California Boardroom Diversity Law Suit Lawsuit – FindLaw


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California Gov. Gavin Newsom recently signed a bill requiring companies to have members from underrepresented communities on their boards of directors. On Monday, the conservative legal group Judichal Watch Announce plans to sue On the grounds that the law is unconstitutional. What are the grounds for such a lawsuit, and who is likely to be in the lead?

Not the first rodeo in California

The new law states that by the end of 2021, boards of directors of corporations headquartered in California must have at least one member. Who identifies himself as Black, African American, Hispanic, Latino, Asian, Pacific Islander, Native American, Native Hawaiian, Alaskan Native, or self-identify as gay, or gay , Bisexual, or transgender people. “

Depending on the size of the board of directors, the share of underrepresented directors will increase in subsequent years. This law is not without a precedent: in 2018, California enacted a similar law It required boards of directors to appoint women as members.

the challenge

Affirmative action type policies have long been the subject of legal debate. The Fourteenth Amendment The US Constitution guarantees equal rights and protections to all citizens. Supreme Court decisions have interpreted this in a number of ways, either by banning any kind of “discriminatory” practices altogether or permitting policies that have historically permitted the granting of underrepresented groups certain special considerations.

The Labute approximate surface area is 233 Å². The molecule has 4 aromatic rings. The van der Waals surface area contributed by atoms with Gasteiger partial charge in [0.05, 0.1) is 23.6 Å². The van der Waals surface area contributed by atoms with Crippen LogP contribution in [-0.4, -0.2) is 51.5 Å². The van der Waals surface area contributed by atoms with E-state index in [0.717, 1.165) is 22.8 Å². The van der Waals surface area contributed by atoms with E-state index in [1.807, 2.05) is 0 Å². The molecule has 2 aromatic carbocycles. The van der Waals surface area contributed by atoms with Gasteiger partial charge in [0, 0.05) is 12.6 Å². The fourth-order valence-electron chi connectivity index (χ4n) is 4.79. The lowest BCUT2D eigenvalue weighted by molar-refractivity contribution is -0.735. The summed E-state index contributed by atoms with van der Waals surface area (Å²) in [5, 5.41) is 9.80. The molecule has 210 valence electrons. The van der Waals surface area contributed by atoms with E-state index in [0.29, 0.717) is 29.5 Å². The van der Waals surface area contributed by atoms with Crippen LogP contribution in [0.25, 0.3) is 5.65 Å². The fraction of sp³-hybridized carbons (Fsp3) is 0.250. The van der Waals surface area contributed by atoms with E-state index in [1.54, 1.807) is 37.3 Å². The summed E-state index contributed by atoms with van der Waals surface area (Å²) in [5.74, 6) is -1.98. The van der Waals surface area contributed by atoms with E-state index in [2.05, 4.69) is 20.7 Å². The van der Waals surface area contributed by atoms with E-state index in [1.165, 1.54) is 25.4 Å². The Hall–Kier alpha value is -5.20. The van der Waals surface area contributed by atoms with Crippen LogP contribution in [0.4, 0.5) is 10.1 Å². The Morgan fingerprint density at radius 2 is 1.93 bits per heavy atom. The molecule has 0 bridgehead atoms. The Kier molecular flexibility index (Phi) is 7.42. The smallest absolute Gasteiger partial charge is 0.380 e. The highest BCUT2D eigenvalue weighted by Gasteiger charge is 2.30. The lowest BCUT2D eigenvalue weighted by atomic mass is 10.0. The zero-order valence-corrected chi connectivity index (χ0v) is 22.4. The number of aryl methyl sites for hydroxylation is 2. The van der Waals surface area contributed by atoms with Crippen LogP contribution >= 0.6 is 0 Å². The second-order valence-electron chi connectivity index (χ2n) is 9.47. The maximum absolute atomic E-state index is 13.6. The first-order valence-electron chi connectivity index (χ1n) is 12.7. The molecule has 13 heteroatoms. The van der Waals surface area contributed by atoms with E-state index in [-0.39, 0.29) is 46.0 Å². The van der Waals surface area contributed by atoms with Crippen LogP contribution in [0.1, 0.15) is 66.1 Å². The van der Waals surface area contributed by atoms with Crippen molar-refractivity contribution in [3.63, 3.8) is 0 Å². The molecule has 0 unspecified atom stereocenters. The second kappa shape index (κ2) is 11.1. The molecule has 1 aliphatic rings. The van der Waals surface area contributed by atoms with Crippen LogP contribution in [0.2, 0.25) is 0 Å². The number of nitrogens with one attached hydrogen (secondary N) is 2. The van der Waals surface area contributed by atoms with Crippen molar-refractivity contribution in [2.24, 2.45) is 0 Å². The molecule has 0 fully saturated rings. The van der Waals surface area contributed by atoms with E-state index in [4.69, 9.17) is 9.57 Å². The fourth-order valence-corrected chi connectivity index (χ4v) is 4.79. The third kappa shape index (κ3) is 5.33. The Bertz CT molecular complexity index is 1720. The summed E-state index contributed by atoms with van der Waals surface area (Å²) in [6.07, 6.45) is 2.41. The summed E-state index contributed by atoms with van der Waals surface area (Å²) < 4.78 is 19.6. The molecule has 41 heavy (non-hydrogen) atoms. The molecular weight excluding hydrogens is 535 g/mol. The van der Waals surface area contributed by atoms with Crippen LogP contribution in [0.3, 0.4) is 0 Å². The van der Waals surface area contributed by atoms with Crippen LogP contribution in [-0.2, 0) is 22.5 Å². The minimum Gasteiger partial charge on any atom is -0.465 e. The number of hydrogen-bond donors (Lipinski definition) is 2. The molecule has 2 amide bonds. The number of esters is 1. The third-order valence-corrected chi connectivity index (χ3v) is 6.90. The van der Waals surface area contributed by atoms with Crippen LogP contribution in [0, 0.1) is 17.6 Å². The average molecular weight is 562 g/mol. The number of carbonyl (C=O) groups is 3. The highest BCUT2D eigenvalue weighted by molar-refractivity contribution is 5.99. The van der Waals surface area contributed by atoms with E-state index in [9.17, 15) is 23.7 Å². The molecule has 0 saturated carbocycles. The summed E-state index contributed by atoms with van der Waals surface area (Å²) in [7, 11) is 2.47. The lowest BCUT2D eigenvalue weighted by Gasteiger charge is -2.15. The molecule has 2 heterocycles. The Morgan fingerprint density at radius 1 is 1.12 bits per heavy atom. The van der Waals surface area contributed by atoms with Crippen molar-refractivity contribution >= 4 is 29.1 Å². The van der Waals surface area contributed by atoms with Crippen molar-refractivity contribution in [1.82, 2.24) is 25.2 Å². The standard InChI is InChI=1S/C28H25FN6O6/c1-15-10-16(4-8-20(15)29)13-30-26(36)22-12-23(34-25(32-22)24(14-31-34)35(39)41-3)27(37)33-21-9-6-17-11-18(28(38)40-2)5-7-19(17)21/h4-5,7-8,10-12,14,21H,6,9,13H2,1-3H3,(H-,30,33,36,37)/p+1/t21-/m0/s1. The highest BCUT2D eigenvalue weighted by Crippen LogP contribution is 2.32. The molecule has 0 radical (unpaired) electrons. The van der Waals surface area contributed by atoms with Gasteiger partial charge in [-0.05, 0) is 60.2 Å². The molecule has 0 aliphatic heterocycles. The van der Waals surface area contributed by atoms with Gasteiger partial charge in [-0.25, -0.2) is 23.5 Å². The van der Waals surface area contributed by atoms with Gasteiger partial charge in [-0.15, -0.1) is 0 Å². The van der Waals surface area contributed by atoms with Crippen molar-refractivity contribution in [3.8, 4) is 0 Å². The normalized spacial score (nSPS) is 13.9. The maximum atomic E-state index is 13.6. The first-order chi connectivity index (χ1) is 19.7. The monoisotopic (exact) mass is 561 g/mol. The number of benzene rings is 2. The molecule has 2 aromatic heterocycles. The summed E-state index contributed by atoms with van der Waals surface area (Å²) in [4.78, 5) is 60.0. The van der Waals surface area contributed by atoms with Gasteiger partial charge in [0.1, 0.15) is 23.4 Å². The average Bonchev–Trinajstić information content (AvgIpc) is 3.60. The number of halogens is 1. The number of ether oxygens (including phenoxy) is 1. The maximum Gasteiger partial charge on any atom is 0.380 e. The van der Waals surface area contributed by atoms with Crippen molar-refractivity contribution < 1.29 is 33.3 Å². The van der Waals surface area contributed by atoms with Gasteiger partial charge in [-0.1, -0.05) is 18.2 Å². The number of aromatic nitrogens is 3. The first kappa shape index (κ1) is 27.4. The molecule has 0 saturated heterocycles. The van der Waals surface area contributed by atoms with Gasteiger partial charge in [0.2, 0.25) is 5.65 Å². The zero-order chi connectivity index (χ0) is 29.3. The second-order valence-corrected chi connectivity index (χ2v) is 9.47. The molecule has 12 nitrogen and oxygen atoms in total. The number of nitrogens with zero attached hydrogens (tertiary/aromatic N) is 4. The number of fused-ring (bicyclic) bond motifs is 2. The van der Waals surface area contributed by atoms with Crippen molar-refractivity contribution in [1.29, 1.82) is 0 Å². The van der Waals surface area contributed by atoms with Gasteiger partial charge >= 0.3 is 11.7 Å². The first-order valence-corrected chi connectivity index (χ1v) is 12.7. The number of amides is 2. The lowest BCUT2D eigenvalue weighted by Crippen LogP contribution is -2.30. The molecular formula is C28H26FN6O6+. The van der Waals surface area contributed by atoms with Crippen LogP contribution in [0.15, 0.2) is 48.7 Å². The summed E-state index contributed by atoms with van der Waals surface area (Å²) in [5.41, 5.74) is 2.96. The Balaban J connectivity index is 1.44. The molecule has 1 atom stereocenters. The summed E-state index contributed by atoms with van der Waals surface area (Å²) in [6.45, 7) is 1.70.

However, two Supreme Court cases indicate that there may be problems in the future with the new California legislation. in a Graz vs Bollinger (2003), the court held that race was an acceptable factor in college admissions when used to admit students from more underrepresented groups. However, it was said that strict diversity quota regimes were not permitted.

The origin of this argument is derived from the Fourteenth Amendment. While race can be a consideration of employment or admission, courts have generally taken the position that granting or denying a person a position solely on the basis of race is unconstitutional discrimination.

More support for this point comes from another Supreme Court case, Fisher v. The University of Texas at Austin (2013). The court annulled an admission system that awarded minorities 20 “points” toward the admission threshold. When exact numbers and quotas enter the picture, the diversity initiative becomes more likely to be considered unconstitutional – causing a spelling problem for new California laws.

Whatever the courts decide, the ruling is sure to set an interesting precedent for the future of diversity movements in the workforce.

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